World 4 alleged neo-Nazi soldiers accused of plotting terror in U.K.

15:19  05 september  2017
15:19  05 september  2017 Source:   CBS News

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The police said there was no threat to public safety at any point due to the suspects' alleged plotting , but they did not go into further detail about what acts the four men were accused of preparing. Play Video. CBS This Morning. Link between U . K . politician's murder and U.S. neo - Nazi group.

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LONDON — Police in England arrested four alleged members of a neo-Nazi group on Tuesday on suspicion of the "commission, preparation and instigation of acts of terrorism."

The West Midlands Police said in a statement that the male suspects, a 22-year-old from Birmingham, a 32-year-old from Wales, a 24-year-old from Ipswich and a 24-year-old from Northampton, were accused of being members of the banned white supremacist group National Action.

Britain's Ministry of Defense confirmed that all four men were serving members of the Royal Army after the arrests were announced.

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"A number of properties are being searched in connection with the arrests," the police said in their statement, which added that the arrests were "pre-planned and intelligence-led."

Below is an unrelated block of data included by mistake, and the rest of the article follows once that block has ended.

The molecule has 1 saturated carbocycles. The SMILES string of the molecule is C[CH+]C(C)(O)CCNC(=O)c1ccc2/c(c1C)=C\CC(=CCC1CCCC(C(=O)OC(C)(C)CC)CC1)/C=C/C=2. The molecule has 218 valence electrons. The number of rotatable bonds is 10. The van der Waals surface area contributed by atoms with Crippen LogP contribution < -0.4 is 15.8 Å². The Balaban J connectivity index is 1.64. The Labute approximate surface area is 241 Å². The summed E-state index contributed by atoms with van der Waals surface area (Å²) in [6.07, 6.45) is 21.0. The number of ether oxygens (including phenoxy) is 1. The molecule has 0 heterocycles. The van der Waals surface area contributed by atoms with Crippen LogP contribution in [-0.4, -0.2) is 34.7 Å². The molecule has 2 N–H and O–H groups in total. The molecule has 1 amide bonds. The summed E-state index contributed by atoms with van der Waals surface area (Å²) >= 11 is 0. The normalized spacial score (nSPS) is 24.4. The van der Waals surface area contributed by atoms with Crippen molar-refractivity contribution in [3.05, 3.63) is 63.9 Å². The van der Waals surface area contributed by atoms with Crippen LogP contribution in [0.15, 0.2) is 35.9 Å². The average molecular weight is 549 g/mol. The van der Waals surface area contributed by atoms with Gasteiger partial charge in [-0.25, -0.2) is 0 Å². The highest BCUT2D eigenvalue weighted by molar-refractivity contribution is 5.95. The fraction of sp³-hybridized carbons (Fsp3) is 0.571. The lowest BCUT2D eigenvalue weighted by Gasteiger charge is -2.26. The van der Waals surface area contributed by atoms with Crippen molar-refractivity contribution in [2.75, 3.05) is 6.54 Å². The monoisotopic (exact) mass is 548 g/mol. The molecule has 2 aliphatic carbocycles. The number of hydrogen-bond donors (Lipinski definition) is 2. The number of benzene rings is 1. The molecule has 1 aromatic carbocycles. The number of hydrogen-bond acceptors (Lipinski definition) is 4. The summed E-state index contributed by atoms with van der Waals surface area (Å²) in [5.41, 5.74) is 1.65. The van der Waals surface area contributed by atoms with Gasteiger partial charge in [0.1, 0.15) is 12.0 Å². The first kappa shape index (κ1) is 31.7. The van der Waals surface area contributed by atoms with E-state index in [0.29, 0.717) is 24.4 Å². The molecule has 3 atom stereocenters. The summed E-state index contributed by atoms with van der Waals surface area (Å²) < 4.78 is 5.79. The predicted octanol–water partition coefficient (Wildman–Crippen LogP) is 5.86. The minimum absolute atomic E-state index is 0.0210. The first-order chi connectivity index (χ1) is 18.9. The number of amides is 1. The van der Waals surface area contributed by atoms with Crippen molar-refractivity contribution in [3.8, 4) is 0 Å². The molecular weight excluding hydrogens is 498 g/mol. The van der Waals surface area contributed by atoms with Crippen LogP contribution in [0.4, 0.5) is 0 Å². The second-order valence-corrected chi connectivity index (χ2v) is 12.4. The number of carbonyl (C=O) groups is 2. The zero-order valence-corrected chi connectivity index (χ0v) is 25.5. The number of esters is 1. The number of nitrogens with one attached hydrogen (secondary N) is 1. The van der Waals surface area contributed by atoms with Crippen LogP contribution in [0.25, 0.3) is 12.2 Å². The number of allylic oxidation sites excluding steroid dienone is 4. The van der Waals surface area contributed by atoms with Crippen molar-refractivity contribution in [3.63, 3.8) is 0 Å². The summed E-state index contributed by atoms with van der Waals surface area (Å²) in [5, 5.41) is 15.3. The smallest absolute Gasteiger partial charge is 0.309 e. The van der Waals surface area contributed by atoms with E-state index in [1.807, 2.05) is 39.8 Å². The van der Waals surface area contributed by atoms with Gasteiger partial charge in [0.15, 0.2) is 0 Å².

The police said there was no threat to public safety at any point due to the suspects' alleged plotting, but they did not go into further detail about what acts the four men were accused of preparing.

Membership in the National Action group became a crime under British counterterrorism law just last year, when the group was officially black-listed — the first far-right political group to be banned in the U.K.

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According to The Guardian, National Action has held demonstrations in various British cities featuring slogans such as "Hitler was right," with speeches on "the disease of international Jewry."

National Action praised the brazen daytime murder of British Parliamentarian Jo Cox last summer, by a man with links to neo-Nazi groups.

When suspect Thomas Mair, 52, stood in a courtroom accused of the murder, he was asked by the judge to identify himself and replied by saying only: "My name is death to traitors, freedom for Britain." That refrain is the slogan of National Action, according to The Guardian.

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